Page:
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Community Meeting on New IPM Policy

by Kathryn Goldman — last modified Mar 07, 2011 03:15 PM
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As a county-wide pesticide reform campaign unfolds, PAN BC has been documenting the process for activists elsewhere who want to address pesticide use in their own communities. Here’s an update from the recent community meeting about the city of Ketchum’s new draft IPM policy.

By Kathryn Goldman

 

Last week, 25 representatives from local government, state agencies, environmental groups and local landscaping companies attended Pesticide Action Network BC’s community meeting on Integrated Pest Management. As host and facilitator, my goals were two-fold: to improve our draft IPM policy and to provide the opportunity for members of the community who would be directly affected by it to read it and make comment. We gained good insight on their concerns and we included a variety of perspectives in this process.

Staff from the Idaho Department of Agriculture pointed the campaign to areas where state law would need to guide the local policy. We had people skilled in IPM practices and state law providing feedback, which will help us craft something that will move quickly once it comes before local government.

City staff, local lawn care companies and tree care companies weighed in during the meeting as well. In fact, some of the best participation we had was from local arborists. They recognize that trees are a big investment, both for the city and for private landowners, so it was good to hear their ideas.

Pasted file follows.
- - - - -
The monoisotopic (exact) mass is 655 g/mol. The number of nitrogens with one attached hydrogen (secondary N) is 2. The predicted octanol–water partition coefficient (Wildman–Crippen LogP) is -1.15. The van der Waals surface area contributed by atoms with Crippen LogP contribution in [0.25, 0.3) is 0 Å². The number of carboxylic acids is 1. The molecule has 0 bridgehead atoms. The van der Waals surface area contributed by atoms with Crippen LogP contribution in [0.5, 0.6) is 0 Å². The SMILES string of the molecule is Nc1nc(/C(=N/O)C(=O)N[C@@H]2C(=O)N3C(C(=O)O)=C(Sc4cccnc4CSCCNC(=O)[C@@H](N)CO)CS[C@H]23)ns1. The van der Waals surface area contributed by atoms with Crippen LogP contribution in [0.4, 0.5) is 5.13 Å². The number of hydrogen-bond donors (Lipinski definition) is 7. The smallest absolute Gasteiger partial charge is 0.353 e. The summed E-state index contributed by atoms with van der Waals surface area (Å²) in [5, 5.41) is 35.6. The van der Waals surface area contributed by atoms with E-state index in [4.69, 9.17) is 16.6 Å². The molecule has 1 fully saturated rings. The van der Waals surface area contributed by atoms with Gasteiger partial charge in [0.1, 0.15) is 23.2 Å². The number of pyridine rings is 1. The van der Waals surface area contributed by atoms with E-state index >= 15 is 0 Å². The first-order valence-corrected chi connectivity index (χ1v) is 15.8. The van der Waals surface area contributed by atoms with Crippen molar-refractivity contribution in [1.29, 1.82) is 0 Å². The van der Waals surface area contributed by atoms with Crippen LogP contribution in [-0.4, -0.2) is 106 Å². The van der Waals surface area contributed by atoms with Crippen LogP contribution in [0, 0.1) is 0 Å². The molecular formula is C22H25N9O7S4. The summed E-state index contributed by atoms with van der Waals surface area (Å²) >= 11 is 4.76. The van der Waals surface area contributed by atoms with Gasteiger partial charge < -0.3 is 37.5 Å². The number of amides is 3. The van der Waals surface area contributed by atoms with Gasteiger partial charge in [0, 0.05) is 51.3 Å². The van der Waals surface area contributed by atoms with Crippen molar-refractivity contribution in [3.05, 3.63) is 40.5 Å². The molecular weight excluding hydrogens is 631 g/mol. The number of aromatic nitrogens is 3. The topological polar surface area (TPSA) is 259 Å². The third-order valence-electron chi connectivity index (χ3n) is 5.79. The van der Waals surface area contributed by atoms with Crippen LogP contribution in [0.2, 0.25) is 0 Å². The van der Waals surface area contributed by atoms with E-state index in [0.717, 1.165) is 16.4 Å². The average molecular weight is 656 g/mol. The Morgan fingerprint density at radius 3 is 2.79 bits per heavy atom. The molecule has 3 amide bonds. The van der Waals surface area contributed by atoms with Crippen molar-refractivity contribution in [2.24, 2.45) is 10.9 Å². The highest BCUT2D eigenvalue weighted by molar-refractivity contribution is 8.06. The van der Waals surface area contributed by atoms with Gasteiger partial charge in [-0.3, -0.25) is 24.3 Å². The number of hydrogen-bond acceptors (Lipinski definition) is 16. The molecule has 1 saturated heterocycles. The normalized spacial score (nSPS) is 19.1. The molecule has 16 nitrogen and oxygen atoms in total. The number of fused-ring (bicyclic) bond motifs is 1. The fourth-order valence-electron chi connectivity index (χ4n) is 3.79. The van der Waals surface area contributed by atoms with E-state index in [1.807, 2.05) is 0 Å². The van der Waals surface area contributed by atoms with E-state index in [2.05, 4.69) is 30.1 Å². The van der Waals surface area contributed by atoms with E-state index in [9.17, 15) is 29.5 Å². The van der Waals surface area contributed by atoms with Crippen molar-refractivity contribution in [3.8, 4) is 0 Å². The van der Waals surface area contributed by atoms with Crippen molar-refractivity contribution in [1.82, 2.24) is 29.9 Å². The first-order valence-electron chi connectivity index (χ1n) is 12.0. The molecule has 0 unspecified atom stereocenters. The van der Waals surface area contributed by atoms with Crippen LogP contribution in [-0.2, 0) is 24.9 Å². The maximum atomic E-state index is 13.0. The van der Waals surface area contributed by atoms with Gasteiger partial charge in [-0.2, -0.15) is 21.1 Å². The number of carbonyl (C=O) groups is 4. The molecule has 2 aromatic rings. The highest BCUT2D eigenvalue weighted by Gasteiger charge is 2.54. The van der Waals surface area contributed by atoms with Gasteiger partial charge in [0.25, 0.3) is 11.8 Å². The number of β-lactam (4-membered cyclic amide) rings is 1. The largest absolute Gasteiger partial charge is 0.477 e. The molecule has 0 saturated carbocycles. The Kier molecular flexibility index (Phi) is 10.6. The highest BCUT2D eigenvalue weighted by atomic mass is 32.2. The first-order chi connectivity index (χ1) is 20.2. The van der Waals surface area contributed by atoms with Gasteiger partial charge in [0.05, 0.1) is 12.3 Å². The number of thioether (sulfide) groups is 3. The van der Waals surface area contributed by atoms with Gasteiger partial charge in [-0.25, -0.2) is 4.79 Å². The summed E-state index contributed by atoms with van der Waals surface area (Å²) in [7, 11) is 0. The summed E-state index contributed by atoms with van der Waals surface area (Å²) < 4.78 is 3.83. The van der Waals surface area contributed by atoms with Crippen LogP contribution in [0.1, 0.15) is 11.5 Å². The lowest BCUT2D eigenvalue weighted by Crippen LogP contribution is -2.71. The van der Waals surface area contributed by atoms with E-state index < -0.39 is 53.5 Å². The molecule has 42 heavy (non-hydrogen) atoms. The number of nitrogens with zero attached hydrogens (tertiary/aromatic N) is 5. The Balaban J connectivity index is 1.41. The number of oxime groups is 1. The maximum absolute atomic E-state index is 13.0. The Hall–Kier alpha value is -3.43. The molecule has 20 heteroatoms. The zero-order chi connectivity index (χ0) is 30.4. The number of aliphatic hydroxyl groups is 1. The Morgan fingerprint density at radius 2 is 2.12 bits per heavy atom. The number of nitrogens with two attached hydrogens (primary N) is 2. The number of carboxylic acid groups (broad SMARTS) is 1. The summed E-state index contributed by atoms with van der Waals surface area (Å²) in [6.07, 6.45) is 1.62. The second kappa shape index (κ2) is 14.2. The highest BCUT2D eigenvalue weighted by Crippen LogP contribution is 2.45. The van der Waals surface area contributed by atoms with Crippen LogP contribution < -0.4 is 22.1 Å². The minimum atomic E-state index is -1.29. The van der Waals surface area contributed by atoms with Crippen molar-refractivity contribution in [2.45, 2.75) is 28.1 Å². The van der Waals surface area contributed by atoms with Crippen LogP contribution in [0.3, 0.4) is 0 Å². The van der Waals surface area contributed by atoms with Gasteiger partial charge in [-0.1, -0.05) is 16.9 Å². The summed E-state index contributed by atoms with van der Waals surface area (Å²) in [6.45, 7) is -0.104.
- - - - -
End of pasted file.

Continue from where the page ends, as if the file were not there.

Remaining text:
One of the main points discussed was the issue of increased site inspections necessary to achieve IPM goals; IPM relies on regular monitoring and therefore there may be a front end increase in site visits for staff or contractors managing parks and schools. This raises the issue of short term costs versus long term costs and benefits, so we’ll be discussing this more and working to educate on the long-term economics of IPM which have shown to be preferable to those of conventional pest management.

All in all, we had a great turn-out. It was deeply encouraging to have such engaged participation with substantive feedback that will help us get this policy in place.

Next steps include incorporating all the feedback in to a final IPM draft to bring to before city councils this spring! Learn more about this campaign at:

www. http://pesticideactionnetwork.net or find us on facebook.